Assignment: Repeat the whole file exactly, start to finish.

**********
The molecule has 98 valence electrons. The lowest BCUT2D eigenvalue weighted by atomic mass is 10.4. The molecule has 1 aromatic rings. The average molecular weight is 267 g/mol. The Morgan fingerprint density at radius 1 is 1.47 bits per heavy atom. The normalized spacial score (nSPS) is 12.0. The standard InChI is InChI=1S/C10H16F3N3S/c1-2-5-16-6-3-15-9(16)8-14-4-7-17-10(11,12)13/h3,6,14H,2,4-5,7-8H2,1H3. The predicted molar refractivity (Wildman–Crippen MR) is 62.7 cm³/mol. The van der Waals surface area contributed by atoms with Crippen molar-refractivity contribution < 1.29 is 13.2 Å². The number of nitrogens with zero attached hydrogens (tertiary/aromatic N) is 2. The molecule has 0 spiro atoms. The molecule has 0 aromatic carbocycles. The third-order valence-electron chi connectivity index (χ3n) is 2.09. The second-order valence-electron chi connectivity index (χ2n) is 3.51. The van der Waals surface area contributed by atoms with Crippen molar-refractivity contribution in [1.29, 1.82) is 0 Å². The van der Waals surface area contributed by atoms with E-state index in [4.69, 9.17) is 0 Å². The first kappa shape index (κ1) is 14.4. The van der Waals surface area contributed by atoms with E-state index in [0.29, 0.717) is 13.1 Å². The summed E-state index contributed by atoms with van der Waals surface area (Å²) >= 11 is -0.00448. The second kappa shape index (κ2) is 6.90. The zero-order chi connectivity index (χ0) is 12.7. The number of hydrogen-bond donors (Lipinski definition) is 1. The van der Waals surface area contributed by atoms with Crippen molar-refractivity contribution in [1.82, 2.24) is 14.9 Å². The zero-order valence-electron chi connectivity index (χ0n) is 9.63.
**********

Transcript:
The molecule has 98 valence electrons. The lowest BCUT2D eigenvalue weighted by atomic mass is 10.4. The molecule has 1 aromatic rings. The average molecular weight is 267 g/mol. The Morgan fingerprint density at radius 1 is 1.47 bits per heavy atom. The normalized spacial score (nSPS) is 12.0. The standard InChI is InChI=1S/C10H16F3N3S/c1-2-5-16-6-3-15-9(16)8-14-4-7-17-10(11,12)13/h3,6,14H,2,4-5,7-8H2,1H3. The predicted molar refractivity (Wildman–Crippen MR) is 62.7 cm³/mol. The van der Waals surface area contributed by atoms with Crippen molar-refractivity contribution < 1.29 is 13.2 Å². The number of nitrogens with zero attached hydrogens (tertiary/aromatic N) is 2. The molecule has 0 spiro atoms. The molecule has 0 aromatic carbocycles. The third-order valence-electron chi connectivity index (χ3n) is 2.09. The second-order valence-electron chi connectivity index (χ2n) is 3.51. The van der Waals surface area contributed by atoms with Crippen molar-refractivity contribution in [1.29, 1.82) is 0 Å². The van der Waals surface area contributed by atoms with E-state index in [4.69, 9.17) is 0 Å². The first kappa shape index (κ1) is 14.4. The van der Waals surface area contributed by atoms with E-state index in [0.29, 0.717) is 13.1 Å². The summed E-state index contributed by atoms with van der Waals surface area (Å²) >= 11 is -0.00448. The second kappa shape index (κ2) is 6.90. The zero-order chi connectivity index (χ0) is 12.7. The number of hydrogen-bond donors (Lipinski definition) is 1. The van der Waals surface area contributed by atoms with Crippen molar-refractivity contribution in [1.82, 2.24) is 14.9 Å². The zero-order valence-electron chi connectivity index (χ0n) is 9.63.